guidance, as well as WPC long range guidance. This means likely
PoPs Thursday night and Friday, and then chance PoPs Friday
night and Saturday. Will continue to mention a chance for
thunderstorms, as well as heavy rain.

There is the potential for some 2-4 inches of rain, which, in
and of itself, could pose flooding problems. But given the mount
of rain that fell over the last couple of days, it is important
to follow this system, as additional flooding problems may occur
during the late week period.

Important to note the NAM showing a strong LLJ, generally on
the order of 40-50 KT, that does not show up on the GFS.

WPC Day 3 outlook (12Z Thursday to 12Z Friday) has most of the
Delaware Valley and the Delmarva in a Slight Risk for Excessive
Rainfall, and SPC Day 3 outlook (12Z Thursday to 12Z Friday) has
the whole CWA under a Slight Risk for Severe Weather.

Once this system departs, high pressure builds in from the west
by Sunday, and gradually moves offshore through Tuesday.
Temperatures will be near to just below normal with relatively
comfortable humidity levels.


The following discussion is for KPHL, KPNE, KTTN, KABE, KRDG,
KILG, KMIV, KACY and surrounding areas.

VFR conditions this afternoon will start to deteriorate later
this evening overnight as the onshore flow continues to stream
low level moisture in the region. MVFR conditions overnight in a
mix of low clouds and fog. Isolated showers are possible
through this afternoon and tonight.

Conditions will improve through Wednesday morning becoming VFR
everywhere between 13Z-16Z. The winds will pick up out of the
east before become more south to southeast through the day.


Wednesday night...Potential for MVFR or lower CIGs.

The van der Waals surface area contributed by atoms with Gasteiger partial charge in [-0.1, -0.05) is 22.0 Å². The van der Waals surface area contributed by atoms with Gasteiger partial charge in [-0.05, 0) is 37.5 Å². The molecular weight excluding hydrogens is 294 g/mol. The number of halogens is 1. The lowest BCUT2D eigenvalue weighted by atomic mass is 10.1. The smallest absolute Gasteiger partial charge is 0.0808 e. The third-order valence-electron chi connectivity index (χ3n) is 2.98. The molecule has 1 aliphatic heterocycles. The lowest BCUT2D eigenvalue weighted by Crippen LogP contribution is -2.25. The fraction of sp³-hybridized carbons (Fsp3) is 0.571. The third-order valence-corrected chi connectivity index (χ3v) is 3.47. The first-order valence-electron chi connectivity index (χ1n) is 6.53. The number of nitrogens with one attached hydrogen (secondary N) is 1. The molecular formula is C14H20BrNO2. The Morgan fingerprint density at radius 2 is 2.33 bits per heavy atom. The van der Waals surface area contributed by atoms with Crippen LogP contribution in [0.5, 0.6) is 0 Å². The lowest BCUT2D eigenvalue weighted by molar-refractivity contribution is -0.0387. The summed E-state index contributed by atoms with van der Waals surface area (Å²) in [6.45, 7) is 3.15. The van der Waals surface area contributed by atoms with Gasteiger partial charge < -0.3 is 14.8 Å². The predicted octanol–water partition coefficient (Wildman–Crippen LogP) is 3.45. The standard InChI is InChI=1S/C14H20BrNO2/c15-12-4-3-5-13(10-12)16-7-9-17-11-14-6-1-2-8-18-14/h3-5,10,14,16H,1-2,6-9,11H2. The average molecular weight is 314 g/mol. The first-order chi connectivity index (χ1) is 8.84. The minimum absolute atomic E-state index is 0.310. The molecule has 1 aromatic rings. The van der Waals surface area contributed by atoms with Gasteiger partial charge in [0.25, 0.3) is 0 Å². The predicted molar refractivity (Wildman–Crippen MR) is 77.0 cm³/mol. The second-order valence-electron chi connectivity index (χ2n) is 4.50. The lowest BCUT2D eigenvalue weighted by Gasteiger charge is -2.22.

Thursday...Potential for MVFR or IFR CIGs in SHRA/TSRA, mainly
in the afternoon and evening.

Thursday night through Friday night...IFR or lower conditions in
moderate to heavy rain. Chance for TSRA as well.

Saturday...Lingering sub-VFR conditions possible through the day
in -SHRA.

Saturday night...Improving conditions.



Relatively quiet conditions are expected to continue on the
area waters through Wednesday. Seas are around 3 to 4 feet on
the ocean with winds around 10 to 15 knots. Winds will lighten
up overnight and again be around 10 to 15 knots on Wednesday.

Wednesday night...Sub-SCA conditions.

Thursday through Friday night...Generally sub-SCA conditions
with gusts to 20 KT likely. Heavy rain with VSBY restrictions

Saturday...SCA conditions possible as low pressure works its way
across the waters.

Sunday...Improving conditions on the waters.

A moderate risk for the formation of dangerous rip currents is
expected for the New Jersey beaches in Atlantic, Ocean and
Monmouth Counties owing to an underlying longer period swell and
a relatively strong northeast wind (15-20 mph). Farther south
along the coast, where the winds will be lighter and backed out
of the north or northwest, the risk is lower.


Astronomical tides will continue to decrease as we get further
from the new moon. However, onshore flow continues. Therefore,
minor tidal flooding is expected along the New Jersey shore and
Delaware Beaches and the nearby back bays. It is much less
certain if minor flooding will occur along the shores of the
upper Delaware Bay and the tidal Delaware River. For these
locations the wind direction is not favorable for minor tidal
flooding and unlike the last few days, there won`t be any heavy
rain exacerbating already high tides. Therefore, will hold off
on an advisory for the tidal Delware River, but will watch tidal
levels along the lower Bay very closely this evening.


NJ...Coastal Flood Advisory from 9 PM this evening to 2 AM EDT
     Wednesday for NJZ012>014-020-022>027.
DE...Coastal Flood Advisory from 9 PM this evening to 2 AM EDT
     Wednesday for DEZ003-004.


Near Term...Meola
Short Term...Meola
Long Term...MPS